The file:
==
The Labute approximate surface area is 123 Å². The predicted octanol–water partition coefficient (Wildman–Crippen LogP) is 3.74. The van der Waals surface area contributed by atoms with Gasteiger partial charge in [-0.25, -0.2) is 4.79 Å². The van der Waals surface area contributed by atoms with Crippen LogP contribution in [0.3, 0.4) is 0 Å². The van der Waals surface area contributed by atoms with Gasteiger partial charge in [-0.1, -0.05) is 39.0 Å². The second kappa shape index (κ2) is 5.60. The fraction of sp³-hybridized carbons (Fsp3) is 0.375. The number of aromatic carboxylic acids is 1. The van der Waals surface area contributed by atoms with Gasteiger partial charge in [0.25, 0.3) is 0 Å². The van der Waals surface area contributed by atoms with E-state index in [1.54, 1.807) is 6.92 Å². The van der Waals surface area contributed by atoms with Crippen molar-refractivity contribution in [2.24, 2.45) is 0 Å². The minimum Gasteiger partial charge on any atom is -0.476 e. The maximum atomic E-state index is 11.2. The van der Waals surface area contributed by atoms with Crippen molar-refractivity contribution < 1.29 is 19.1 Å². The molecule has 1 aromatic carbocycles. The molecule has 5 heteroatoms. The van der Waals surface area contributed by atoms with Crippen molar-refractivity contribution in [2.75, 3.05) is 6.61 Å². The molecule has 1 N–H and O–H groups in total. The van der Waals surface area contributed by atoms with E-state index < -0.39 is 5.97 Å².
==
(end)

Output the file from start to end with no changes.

The Labute approximate surface area is 123 Å². The predicted octanol–water partition coefficient (Wildman–Crippen LogP) is 3.74. The van der Waals surface area contributed by atoms with Gasteiger partial charge in [-0.25, -0.2) is 4.79 Å². The van der Waals surface area contributed by atoms with Crippen LogP contribution in [0.3, 0.4) is 0 Å². The van der Waals surface area contributed by atoms with Gasteiger partial charge in [-0.1, -0.05) is 39.0 Å². The second kappa shape index (κ2) is 5.60. The fraction of sp³-hybridized carbons (Fsp3) is 0.375. The number of aromatic carboxylic acids is 1. The van der Waals surface area contributed by atoms with Gasteiger partial charge in [0.25, 0.3) is 0 Å². The van der Waals surface area contributed by atoms with E-state index in [1.54, 1.807) is 6.92 Å². The van der Waals surface area contributed by atoms with Crippen molar-refractivity contribution in [2.24, 2.45) is 0 Å². The minimum Gasteiger partial charge on any atom is -0.476 e. The maximum atomic E-state index is 11.2. The van der Waals surface area contributed by atoms with Crippen molar-refractivity contribution < 1.29 is 19.1 Å². The molecule has 1 aromatic carbocycles. The molecule has 5 heteroatoms. The van der Waals surface area contributed by atoms with Crippen molar-refractivity contribution in [2.75, 3.05) is 6.61 Å². The molecule has 1 N–H and O–H groups in total. The van der Waals surface area contributed by atoms with E-state index < -0.39 is 5.97 Å².